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Culture - Meeting Others, Name Signs

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Minerva Munoz

on 1 March 2013

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Transcript of Culture - Meeting Others, Name Signs

Exchanging information in the Deaf Community is very important! When you meet a Deaf person, they will typically ask you where you are learning ASL, whether or not the teacher is deaf, and the first and last name of the teacher. What is the reason for this? They want to know how a person is connected to the Deaf community. How are you connected? You are learning ASL! Deaf people do the same thing when they meet other Deaf people for the first time. Information shared during an introduction:
Where they are from
Which residential school they attended
Which year they entered and graduated the school
Whether they attended Gallaudet University
If yes, what class? What is this information used for? To talk about things or people they have in common! In the Deaf community, almost everyone's connection can be established directly or indirectly. How is that possible? Most deaf children live at residential schools. What is a residential school? A school where you live throughout the school year, from kindergarten to high school. Because they spend so much time there, the school is seen as their home and their classmates are extended family. After they finish school, they maintain strong social bond by participating in various Deaf community activities. Sometimes they drive for miles to attend events. When you are introducing yourself to someone in the Deaf community, be prepared to share the following: First and Last Name Whether you are deaf, hard of hearing, or hearing Who is teaching you the language and culture Where you are studying Why you are learning the language Name Signs: What are they? Signs used to represent your name. Deaf parents give name signs to their children at birth. Not everyone has a name sign. Short names are often just fingerspelled. You can use name signs to talk about people both present and not present. However, you cannot use name signs when you are addressing the person. Ex: If you are talking to Mary, you cannot say "I don't think so, Mary." 2 kinds of name signs: arbitrary and descriptive Arbitrary - use the first letter of the name; location and movement follow the rules of the language Descriptive name signs -use the first letter of the name and a distinctive physical feature like someone's hair style or a cleft chin Descriptive name signs are usually given by peers (other children in the residential schools) and are almost always replaced in adulthood by an arbitrary name sign. Hearing people cannot receive a name sign until they go out and mingle with Deaf people! Name signs should only be given by Deaf people. Hearing people cannot invent their own! How to use a name sign:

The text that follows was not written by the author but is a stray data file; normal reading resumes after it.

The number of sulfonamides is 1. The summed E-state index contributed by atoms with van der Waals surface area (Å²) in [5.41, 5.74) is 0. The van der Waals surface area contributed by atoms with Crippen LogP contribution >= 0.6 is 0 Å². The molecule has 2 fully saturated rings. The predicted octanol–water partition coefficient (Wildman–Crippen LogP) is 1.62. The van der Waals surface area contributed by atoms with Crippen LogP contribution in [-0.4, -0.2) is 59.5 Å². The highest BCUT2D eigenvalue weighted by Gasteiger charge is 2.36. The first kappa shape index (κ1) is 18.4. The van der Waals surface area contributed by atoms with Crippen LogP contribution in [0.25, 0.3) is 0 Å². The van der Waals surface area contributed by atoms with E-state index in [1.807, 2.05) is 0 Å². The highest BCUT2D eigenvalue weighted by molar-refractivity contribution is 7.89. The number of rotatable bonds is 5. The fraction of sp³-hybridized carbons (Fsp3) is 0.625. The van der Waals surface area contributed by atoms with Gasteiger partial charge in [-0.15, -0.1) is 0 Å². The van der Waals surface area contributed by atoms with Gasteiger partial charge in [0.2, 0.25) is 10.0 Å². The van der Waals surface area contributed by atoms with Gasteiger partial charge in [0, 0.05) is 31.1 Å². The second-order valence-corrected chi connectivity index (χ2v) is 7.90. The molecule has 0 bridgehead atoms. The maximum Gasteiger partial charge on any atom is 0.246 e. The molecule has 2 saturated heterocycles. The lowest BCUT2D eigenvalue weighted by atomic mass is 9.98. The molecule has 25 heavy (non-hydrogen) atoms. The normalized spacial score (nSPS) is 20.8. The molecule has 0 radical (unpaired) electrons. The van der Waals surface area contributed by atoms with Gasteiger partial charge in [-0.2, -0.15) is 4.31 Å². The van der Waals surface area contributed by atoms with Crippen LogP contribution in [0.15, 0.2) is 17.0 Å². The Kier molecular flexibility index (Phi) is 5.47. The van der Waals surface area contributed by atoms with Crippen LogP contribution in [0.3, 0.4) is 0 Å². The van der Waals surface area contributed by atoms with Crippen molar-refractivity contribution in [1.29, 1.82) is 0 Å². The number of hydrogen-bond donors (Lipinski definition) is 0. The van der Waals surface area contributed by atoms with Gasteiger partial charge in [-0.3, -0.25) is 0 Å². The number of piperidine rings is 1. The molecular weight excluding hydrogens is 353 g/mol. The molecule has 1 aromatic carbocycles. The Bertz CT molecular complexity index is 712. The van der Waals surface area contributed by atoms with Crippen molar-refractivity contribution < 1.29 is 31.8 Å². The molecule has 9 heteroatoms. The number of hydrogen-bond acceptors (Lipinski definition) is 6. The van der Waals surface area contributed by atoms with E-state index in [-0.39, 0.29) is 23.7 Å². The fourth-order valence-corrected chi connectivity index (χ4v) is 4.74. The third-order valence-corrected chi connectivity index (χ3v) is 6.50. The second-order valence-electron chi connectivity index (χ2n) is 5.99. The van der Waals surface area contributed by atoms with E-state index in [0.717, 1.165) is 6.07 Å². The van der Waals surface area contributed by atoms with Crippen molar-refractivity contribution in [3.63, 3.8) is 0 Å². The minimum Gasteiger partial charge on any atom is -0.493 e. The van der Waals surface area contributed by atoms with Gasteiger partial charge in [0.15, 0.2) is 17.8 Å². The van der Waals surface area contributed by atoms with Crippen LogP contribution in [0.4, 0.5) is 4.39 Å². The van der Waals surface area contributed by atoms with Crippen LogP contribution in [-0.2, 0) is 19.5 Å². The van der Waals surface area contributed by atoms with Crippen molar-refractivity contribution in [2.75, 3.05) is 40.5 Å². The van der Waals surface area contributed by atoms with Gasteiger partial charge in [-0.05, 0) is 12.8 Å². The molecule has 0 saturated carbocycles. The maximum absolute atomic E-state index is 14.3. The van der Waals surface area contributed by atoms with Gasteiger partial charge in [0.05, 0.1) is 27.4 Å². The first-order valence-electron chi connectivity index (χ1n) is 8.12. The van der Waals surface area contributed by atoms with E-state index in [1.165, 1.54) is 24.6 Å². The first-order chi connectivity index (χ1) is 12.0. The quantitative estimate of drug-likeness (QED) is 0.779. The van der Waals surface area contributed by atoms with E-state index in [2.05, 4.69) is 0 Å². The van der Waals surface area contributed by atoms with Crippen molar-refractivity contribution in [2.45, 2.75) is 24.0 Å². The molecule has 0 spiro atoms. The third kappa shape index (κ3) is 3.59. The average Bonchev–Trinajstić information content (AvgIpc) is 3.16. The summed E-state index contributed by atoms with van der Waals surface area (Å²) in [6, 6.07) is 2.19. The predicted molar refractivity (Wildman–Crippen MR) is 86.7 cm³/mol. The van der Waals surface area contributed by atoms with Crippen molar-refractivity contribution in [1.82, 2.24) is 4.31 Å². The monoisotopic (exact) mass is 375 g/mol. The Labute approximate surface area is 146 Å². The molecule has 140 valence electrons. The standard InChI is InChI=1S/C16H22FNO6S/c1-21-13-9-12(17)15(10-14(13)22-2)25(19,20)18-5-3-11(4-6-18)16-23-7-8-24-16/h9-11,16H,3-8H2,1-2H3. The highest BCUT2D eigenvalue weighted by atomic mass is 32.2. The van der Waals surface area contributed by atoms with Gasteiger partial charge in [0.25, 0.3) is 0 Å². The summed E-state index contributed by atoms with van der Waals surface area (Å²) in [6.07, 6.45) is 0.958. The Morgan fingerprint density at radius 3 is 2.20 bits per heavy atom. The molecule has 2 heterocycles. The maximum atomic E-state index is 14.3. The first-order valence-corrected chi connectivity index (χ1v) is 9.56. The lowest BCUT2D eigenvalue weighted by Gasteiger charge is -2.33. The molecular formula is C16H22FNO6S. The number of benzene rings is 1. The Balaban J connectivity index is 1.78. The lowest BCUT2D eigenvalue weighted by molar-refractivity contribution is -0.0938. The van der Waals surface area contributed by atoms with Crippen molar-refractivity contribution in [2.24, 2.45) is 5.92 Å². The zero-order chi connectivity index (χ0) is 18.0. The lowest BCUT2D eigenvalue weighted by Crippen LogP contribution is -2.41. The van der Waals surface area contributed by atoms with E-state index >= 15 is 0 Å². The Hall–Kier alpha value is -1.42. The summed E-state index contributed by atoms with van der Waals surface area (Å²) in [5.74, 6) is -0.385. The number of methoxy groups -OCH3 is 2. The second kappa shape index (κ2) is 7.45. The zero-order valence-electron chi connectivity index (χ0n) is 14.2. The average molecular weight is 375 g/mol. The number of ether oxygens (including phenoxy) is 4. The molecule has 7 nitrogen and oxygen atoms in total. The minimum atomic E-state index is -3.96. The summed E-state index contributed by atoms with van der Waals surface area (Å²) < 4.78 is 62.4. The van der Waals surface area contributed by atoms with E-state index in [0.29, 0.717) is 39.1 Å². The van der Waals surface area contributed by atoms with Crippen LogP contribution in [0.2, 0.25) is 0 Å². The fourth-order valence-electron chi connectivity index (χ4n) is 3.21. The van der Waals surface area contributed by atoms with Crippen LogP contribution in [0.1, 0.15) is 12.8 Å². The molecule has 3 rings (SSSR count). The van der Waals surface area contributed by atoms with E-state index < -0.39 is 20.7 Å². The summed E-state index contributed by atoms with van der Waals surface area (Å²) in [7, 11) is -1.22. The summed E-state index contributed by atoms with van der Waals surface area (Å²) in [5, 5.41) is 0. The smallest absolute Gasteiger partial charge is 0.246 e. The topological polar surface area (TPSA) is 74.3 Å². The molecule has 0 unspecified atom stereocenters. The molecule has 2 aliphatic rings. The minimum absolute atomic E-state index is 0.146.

always fingerspell your first and last name first. THEN, introduce your name sign. Getting Attention Waving is the most common way of getting attention. How big the wave is depends on how close you are to the person and how easily you can get their attention. Wave size increases in size as distance increases.
Waving to someone across the room is acceptable as long as you can get that person's attention easily and your wave is not outrageous. If the distance between you and the person is too great, then you need a third person to get the other's attention. Touch is another common way of getting attention, especially when someone's back is to you. Also use tapping when someone is involved in something, like reading, so that your waving is not with their field of vision. Your tap should be firm. A few taps are acceptable. One tap or too many taps is not acceptable. Tapping on the shoulder or upper arm is most appropriate. Negotiating a Signing Environment Add a slight head bow and the sign for "excuse me" as you walk through. DO NOT stop and a wait for them to acknowledge you or give you permission to go through! Passing through a conversation is NOT considered rude. If people are standing in one or more groups, you should go around groups, pressing people's back's or shoulders gently to let them know you need space to get by. DO NOT wait to be acknowledged unless you really need people to move out of the way. For example, you are carrying a large object. If someone unknowingly blocks your view of a conversation, politely ask that person to move aside. Get his/her attention and briefly explain the situation. You can also ask the signer to move for a better view. You should ask for repetition when:
you don't understand a sign
the signer is signing too fast for you
you missed a fingerspelled word
you were distracted and missed something
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